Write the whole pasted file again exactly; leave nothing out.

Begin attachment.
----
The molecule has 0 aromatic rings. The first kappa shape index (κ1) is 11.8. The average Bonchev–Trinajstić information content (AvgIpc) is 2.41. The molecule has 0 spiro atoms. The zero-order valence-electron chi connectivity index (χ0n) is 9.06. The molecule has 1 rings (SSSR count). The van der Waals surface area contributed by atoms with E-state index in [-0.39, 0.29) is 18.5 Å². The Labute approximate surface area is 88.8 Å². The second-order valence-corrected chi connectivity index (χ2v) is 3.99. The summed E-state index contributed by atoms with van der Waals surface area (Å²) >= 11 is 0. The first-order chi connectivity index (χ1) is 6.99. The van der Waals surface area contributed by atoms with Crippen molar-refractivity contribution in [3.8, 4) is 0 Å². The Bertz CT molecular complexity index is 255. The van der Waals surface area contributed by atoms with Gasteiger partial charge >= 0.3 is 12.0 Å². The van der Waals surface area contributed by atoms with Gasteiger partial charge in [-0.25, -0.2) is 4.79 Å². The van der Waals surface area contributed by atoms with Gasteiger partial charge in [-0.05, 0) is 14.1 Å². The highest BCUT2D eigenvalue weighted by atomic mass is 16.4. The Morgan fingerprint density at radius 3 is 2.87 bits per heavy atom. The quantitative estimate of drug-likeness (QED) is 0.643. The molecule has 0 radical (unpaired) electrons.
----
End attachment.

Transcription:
The molecule has 0 aromatic rings. The first kappa shape index (κ1) is 11.8. The average Bonchev–Trinajstić information content (AvgIpc) is 2.41. The molecule has 0 spiro atoms. The zero-order valence-electron chi connectivity index (χ0n) is 9.06. The molecule has 1 rings (SSSR count). The van der Waals surface area contributed by atoms with E-state index in [-0.39, 0.29) is 18.5 Å². The Labute approximate surface area is 88.8 Å². The second-order valence-corrected chi connectivity index (χ2v) is 3.99. The summed E-state index contributed by atoms with van der Waals surface area (Å²) >= 11 is 0. The first-order chi connectivity index (χ1) is 6.99. The van der Waals surface area contributed by atoms with Crippen molar-refractivity contribution in [3.8, 4) is 0 Å². The Bertz CT molecular complexity index is 255. The van der Waals surface area contributed by atoms with Gasteiger partial charge >= 0.3 is 12.0 Å². The van der Waals surface area contributed by atoms with Gasteiger partial charge in [-0.25, -0.2) is 4.79 Å². The van der Waals surface area contributed by atoms with Gasteiger partial charge in [-0.05, 0) is 14.1 Å². The highest BCUT2D eigenvalue weighted by atomic mass is 16.4. The Morgan fingerprint density at radius 3 is 2.87 bits per heavy atom. The quantitative estimate of drug-likeness (QED) is 0.643. The molecule has 0 radical (unpaired) electrons.